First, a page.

October is a time of prayer Print
Bishop Morlino's Column
Thursday, Oct. 07, 2010 -- 12:00 AM
Under the Gospel Book by Bishop Robert C. Morlino
This column is the bishop’s communication with the faithful of the Diocese of Madison. Any wider circulation reaches beyond the intention of the bishop.

Dear Friends,

As we begin the month of October, we recall first of all that this is Our Lady’s month — specifically the month of the Most Holy Rosary. Both Pope John Paul the Great and Pope Benedict have indicated many, many times, that the Rosary prayed well is a most efficacious prayer and a wonderful way to promote the relationship of daughter or son to our Blessed Mother.

And, indeed, whenever we look to Mary, she directs us to her Son. Since her maternal cooperation, her freewill assent to the Incarnation of Our Lord, was necessary for God’s saving plan to be carried out in history, we all need her precious intercession, that we ourselves might have evermore the grace that she did when she said her, “yes,” to the Lord. The daily Rosary is surely in order, ideally in a family setting, during the month of October and, indeed, all year round.

October is also Respect Life Month. The fact that recently our religious liberty as Catholics has been curtailed in the State of Wisconsin in that we are forced by the state to provide contraceptive coverage in our health insurance plans as a diocese is most alarming. Respect for the dignity of all life includes respect for the procreative process, designed by God himself as a place of his special creative presence.

The act of artificial contraception regrettably says, “no,” to the presence of God in that space which he fashioned for his own creative work — it amounts to exiling God from somewhere that he absolutely wants to be. Such an action cannot be justified in the name of “following one’s own conscience,” for conscience is accountable to the Truth.

At the same time, realizing that many of our brothers and sisters do not really understand deeply what is involved in the contraceptive act, let us reach out to them in love, so that they might be blessed with this particular understanding. But, let us also stand up, as far as we can, politically and in the judicial sphere so that the curtailment of our religious liberty with regard to providing insurance might be overcome.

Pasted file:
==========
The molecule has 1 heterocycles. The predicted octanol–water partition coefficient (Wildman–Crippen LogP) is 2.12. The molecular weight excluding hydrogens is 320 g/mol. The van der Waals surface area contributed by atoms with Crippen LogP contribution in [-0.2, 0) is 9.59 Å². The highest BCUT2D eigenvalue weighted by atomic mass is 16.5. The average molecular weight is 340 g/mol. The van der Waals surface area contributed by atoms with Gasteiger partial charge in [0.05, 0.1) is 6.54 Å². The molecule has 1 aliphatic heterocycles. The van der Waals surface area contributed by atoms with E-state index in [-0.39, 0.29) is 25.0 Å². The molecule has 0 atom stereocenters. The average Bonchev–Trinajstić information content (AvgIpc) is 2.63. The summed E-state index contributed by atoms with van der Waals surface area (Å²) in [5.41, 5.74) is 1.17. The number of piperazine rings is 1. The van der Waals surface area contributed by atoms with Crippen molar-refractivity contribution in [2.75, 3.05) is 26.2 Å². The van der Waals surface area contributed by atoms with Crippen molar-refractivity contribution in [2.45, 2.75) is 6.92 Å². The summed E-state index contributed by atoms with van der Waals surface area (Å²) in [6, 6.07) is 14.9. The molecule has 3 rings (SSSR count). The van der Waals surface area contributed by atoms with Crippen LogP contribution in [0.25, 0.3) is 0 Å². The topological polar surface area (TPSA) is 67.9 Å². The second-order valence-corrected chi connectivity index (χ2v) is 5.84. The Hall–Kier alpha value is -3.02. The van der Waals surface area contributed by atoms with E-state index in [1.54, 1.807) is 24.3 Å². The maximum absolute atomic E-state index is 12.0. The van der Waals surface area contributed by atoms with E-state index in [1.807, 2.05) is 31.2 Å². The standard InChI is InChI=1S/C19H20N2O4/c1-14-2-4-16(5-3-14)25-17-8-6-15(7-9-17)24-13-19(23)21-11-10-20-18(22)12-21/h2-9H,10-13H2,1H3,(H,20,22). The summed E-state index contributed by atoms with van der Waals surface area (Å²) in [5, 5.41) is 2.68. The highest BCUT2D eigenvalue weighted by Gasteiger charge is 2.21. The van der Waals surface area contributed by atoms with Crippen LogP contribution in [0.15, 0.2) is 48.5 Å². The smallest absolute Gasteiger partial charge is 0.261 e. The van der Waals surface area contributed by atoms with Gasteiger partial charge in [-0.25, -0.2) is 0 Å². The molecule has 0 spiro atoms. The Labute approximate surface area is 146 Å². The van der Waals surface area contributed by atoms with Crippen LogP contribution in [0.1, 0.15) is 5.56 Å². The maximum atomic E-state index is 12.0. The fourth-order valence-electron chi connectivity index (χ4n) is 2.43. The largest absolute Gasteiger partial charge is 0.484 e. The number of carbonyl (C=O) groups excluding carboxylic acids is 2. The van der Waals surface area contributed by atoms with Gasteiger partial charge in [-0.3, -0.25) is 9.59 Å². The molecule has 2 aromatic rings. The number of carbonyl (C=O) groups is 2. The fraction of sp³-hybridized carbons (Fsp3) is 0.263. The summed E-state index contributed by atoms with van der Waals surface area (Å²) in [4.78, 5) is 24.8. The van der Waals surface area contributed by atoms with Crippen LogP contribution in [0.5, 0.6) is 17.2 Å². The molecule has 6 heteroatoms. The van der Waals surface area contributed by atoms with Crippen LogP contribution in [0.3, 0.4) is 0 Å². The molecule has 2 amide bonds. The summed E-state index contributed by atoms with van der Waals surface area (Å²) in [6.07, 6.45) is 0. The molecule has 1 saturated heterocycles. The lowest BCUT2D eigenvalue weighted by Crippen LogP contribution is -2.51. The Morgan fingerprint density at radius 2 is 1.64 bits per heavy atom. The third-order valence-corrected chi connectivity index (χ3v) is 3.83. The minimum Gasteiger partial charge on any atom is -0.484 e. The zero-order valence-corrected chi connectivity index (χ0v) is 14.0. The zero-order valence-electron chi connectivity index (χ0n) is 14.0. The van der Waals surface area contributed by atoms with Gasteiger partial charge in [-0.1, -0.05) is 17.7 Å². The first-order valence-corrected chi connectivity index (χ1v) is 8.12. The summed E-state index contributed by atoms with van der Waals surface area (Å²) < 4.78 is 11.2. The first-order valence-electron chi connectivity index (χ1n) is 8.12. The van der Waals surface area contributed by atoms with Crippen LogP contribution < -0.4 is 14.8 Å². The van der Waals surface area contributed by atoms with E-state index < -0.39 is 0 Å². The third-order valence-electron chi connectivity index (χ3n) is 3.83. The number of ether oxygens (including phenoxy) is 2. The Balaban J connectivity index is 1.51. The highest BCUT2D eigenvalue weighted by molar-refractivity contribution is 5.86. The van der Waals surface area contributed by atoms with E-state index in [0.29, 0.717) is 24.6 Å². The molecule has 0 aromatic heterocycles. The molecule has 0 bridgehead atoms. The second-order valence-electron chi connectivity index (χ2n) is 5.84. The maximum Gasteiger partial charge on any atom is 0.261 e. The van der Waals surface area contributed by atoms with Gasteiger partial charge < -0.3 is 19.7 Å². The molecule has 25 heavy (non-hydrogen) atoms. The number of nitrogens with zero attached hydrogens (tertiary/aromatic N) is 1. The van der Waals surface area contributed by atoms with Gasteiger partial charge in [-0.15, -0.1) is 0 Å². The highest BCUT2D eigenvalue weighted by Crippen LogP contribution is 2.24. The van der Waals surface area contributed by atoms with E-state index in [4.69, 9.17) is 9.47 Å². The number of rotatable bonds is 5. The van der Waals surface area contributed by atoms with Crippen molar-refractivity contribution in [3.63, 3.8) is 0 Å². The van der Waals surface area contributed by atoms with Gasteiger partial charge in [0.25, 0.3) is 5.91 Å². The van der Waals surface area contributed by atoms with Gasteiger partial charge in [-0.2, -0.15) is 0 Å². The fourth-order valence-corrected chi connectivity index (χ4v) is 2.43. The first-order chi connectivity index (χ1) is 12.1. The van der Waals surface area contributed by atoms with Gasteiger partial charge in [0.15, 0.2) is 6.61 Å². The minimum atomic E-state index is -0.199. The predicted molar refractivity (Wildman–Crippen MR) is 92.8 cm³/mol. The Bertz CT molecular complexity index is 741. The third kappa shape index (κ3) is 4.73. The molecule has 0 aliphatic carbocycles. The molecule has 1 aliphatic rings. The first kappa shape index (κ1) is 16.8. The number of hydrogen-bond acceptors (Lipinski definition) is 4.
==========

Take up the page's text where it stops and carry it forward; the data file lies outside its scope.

Chant as our prayer at Mass

I find myself almost forced to mention the workshop on Gregorian chant which the diocese sponsored last Friday night and Saturday morning. For me it was one of those benchmark events since I have been in the Diocese of Madison. Easily over 80 people were in attendance — we were almost too large a group for the venue to which we were assigned — and the presentations by Fr. Robert Skeris, of the Archdiocese of Milwaukee, a master presenter and scholar in the area of Church music, were both profound and excellent. His enthusiasm stirred a great deal of enthusiasm among those present.

And after about two and a half hours of practice, those present were able beautifully to sing the whole Mass (Novus Ordo) in Latin, using Gregorian chant. The beauty of this kind of prayer impressed itself on all of us who were there and made the Church’s preference for Gregorian chant seem much more reasonable, and the chant itself seem much more “doable.”

When we think of Gregorian chant as our prayer at Mass, not something that somehow accompanies our prayer but which embodies in sound the prayer itself, we start to think very differently about Church music in general.

This is certainly part of the renewal of the liturgy that we are seeking to accomplish in preparation for the First Sunday of Advent 2011, when we will begin to use the new English Translations of the Roman Missal, but it is also to recover the kind of sacramental attitude with which all of us should approach our full, active, and fruitful participation in the liturgy. Much more needs to be said about this, and indeed, much more will be said about it in the days ahead.

Ordinations to the diaconate

Lastly, and very importantly, on Friday, Oct. 15, at St. Peter Church in Louvain, Belgium, our own Chad Droessler and John Putzer will be ordained to the Diaconate — I am honored to have the privilege to ordain our two men and some others on this particular occasion. The ordination to Diaconate for John and Chad reminds us that God will call them to the Sacred Priesthood on Friday, Dec. 10, right here in the Diocese of Madison.

Please keep Chad and John in your prayers throughout these days before their ordinations on October 15 and in December, and please be reminded to pray for all of our other seminarians, deacons, newly-ordained priests, and indeed all of our priests in general. A number of our priests will be going to Louvain for the ordination, to offer their prayerful and loving support for Chad and John, and I know that they will bring with them the loving and prayerful support of all in the Diocese of Madison.

These have been and will be great days for all of us as we move forward in our desire for liturgical renewal and see the addition of two more priests to our diocesan presbyterate. What blessings and joys these occasions bring! Thank you for reading this. God bless each one of you. Praised be Jesus Christ!